Christmas 'peace' leans to justice, not ease, in hard times

December 24, 1990|By Patrick Ercolano | Patrick Ercolano,Evening Sun Staff

"When 1990 began, we thought, 'My gosh, we may be looking at some really great times,'" says the Rev. Harry Holfelder, the pastor of First and Franklin Street Presbyterian Church downtown.

But, as the year ends, Holfelder says, "We're saying, 'My gosh, we may be going to war and people all over are losing their jobs.' You would think that a year that began with the end of the Cold War would wind up being more joyous."

Instead, the Christmas spirit of good cheer is being crowded by the daily headlines. The economic recession and the threat of war with Iraq have turned the expression "peace on Earth," usually a joyful proclamation, into a wistful prayer of hope, say local clergy.

"Among religious people who tend to be activist, there is this sense of deepening trouble," says John Springer, executive director of Baltimore Clergy and Laity Concerned, an ecumenical group that addresses peace and justice issues. "I have no doubt there's a connection between all the money being spent [for the military build-up in the Persian Gulf] and the lack of money available for local neighborhoods."

With less money being pumped into communities, Springer says, the upshot is "hate, violence and frustration among people who are feeling they can't find work and don't see lot of hope around them."

The Christmas message of peace, he adds, should focus on "the more religious and biblical sense of the word 'peace,' which is justice, as opposed to the more popular idea of peace as a way of letting go, feeling good, forgetting our troubles. If we focus on justice, we can begin to attack the problems that make this such a stressful period."

The Rev. Richard Lawrence, the pastor of St. Vincent de Paul Roman Catholic Church downtown, says that Jesus' birth promised Christians that life is "all blessed, all redeemed, all going-somewhere. God isn't just playing around with blocks, he's leading us in a definite direction."

This doesn't mean that people should study current events for signs from God, says Lawrence.

"War and a bad economy don't necessarily contain special meaning in and of themselves," he states. "But there's meaning in trying to carry on in spite of those things."

If there is to be fighting in the Middle East, it would have a particularly crushing effect on the black community, claims the Rev. Frank Ellis Drumwright Jr., the director of the Morgan Christian Center at Morgan State University.

"Most of the enlisted men and women in the armed forces are black, and I think they're there because they found that all the hype about getting a good education and a good job was just . . . hype," he says.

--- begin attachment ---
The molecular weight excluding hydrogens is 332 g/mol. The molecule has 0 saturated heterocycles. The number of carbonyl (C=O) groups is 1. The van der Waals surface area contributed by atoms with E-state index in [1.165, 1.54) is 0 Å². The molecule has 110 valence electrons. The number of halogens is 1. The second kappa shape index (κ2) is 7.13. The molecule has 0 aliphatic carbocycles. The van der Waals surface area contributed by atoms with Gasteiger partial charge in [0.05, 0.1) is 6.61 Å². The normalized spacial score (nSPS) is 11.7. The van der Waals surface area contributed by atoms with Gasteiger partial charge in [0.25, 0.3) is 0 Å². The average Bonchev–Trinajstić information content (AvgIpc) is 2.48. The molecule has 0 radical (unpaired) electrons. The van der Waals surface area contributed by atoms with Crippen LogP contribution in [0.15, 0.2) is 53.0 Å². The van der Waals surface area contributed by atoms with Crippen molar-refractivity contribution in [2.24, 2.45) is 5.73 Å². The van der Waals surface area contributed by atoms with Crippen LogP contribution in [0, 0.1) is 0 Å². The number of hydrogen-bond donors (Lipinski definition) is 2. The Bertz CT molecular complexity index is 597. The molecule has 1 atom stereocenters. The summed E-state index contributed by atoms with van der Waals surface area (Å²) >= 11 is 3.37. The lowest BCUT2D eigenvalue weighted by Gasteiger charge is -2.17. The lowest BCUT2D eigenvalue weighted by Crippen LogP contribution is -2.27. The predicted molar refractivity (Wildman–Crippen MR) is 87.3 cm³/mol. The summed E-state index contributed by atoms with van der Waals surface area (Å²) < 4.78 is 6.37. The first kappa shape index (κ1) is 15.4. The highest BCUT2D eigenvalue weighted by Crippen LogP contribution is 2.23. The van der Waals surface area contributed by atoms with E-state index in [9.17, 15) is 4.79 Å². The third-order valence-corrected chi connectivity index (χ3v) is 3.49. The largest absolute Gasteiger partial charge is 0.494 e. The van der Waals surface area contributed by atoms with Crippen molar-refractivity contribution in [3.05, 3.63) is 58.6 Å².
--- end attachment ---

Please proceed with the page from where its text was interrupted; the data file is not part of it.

Still, the work of all the military personnel is in line with the Christmas-related concept of sacrifice, says Drumwright, who is an ordained Baptist minister.

"In the birth of Jesus, there was a mother, Mary, who was sacrificing something; a father, Joseph, who was sacrificing something and, of course, there was God's sacrifice of entering this world as a baby," he adds. "I mean, his love for us was so great, he took that risk for us, the risk of taking human form."

The economy may be turning sour and war may loom on the horizon, but that won't ruin Christmas for the Rev. William Yingling, the pastor of St. Luke's Evangelical Lutheran Church in Hampden.

"After all, look at the state of the world when Christ was born," explains Yingling, who heads the Hampden-Woodberry-Remington Ministerium, a group of pastors in those north Baltimore neighborhoods. "Christ came into the world at a time of extreme turmoil and strife. The Israelites were having their problems, the world was under the heal of the Roman Empire. It was anything but a peaceful and loving world that Christ was born into. Yet, when he came, he entered the hearts and minds of people at that time, and has been doing so ever since."

Gary Gillespie, a member of the Homewood Friends Meeting and an official of the local chapter of the American Friends Service Committee, says Christmas "had a powerful meaning of peace and goodwill for me when I was younger."

Now, he tends to feel angry at the recent turn of events in the world. Christmas, however, reminds him to try to use his emotion creatively.

"It's important to be angry, but you have to do it without hating," Gillespie says. "I've tried to channel my anger into ways of making social change."

Gillespie's birthday falls on Christmas Day. His wish for the day is that calm heads will prevail in the Persian Gulf crisis, that peace really will reign on Earth.

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